Unfortunately, a limiting factor in matrix operation efficiency is the cache size of the processor executing the matrix operation. Indeed, when the data sizes of the matrices being mathematically combined become so large such that each of the matrices cannot fit into the processor's cache, the matrices are typically partitioned into smaller matrix portions. Corresponding matrix portions of the matrices are then sequentially combined by the processor.

In this regard, the processor typically retrieves a set of corresponding matrix portions from each of the matrices and then mathematically combines the corresponding matrix portions to yield a combined matrix portion. This combined matrix portion is then returned to memory, and the next set of corresponding matrix portions is then retrieved and combined. This process is repeated for different portions of the matrices until the matrix operation is complete.

By sequentially operating on small portions of the matrices, the number of cache misses that occur within the processor for the matrix operation can be reduced, thereby helping to optimize the performance of the processor in performing the matrix operation. However, partitioning and operating on the matrices, as described above, can introduce various delays that adversely impact the performance of the processor.

For example, it is sometimes necessary and/or desirable to temporarily store the partitioned matrix portions into a temporary contiguous memory workspace while the processor is operating on the partitioned matrix portions. This copying can help to further reduce the occurrence of cache misses, thereby helping to reduce the bandwidth requirements for the bus between the processor and memory. However, the copying of these partitioned matrix portions into the memory workspace can introduce significant delays, particularly for large matrices that are partitioned into a large number of matrix portions. Such copying delays typically occur during the time periods when a new set of matrix portions are copied into the memory workspace in order to replace a previously processed set of matrix portions.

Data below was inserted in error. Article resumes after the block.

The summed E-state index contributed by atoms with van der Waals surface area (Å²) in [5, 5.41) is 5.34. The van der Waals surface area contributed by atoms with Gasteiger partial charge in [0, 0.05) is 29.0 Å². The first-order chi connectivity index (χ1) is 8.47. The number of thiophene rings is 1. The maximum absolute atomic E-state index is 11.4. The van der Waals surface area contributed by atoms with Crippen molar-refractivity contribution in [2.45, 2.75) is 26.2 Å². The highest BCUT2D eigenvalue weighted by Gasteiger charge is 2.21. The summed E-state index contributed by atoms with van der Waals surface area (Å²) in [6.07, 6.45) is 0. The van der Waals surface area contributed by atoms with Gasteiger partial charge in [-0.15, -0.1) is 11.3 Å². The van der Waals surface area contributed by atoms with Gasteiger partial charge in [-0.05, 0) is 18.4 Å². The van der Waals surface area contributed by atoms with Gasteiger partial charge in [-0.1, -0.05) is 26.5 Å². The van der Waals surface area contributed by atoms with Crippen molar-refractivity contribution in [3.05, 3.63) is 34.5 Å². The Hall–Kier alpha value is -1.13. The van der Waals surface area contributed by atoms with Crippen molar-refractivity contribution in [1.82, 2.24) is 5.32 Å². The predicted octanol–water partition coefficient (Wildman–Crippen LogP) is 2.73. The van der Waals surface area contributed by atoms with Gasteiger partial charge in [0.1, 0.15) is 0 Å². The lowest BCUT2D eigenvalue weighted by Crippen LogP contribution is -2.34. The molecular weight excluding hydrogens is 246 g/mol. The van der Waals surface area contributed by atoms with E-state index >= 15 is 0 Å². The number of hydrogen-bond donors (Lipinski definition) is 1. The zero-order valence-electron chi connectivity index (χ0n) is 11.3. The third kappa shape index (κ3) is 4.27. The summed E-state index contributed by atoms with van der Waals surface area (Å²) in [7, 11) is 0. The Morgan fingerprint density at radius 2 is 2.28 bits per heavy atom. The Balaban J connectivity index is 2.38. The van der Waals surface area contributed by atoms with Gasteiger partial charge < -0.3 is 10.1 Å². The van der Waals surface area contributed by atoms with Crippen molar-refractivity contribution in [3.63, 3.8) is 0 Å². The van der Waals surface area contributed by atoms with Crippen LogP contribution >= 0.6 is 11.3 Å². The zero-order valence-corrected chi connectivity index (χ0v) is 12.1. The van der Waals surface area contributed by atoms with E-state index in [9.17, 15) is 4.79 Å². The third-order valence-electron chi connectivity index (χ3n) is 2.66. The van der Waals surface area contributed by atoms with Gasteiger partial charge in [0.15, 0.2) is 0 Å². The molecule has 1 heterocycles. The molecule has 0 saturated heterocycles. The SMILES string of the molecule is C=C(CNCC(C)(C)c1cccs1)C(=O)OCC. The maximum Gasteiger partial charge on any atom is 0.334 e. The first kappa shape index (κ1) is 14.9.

SUMMARY OF THE INVENTION

Generally, the present invention provides a system and method for performing matrix operations.

A system for performing matrix operations in accordance with an exemplary embodiment of the present invention utilizes a processor, memory, and a matrix operation manager. The processor has a memory cache. The memory is external to the processor and stores first and second matrices. The matrix operation manager is configured to mathematically combine the first matrix with the second matrix utilizing a hoisted matrix algorithm for hoisting values of the first matrix, and the hoisted matrix algorithm has an outer loop and an inner loop that is performed to completion for each iteration of the outer loop. The matrix operation manager, for each iteration of the outer loop, is configured to load to the cache and to write to a contiguous portion of the memory, before performing the inner loop, values from the first matrix that are to be combined, via performance of the inner loop, with values from the second matrix.

BRIEF DESCRIPTION OF THE DRAWINGS

The invention can be better understood with reference to the following drawings. The elements of the drawings are not necessarily to scale relative to each other, emphasis instead being placed upon clearly illustrating the principles of the invention. Furthermore, like reference numerals designate corresponding parts throughout the several views.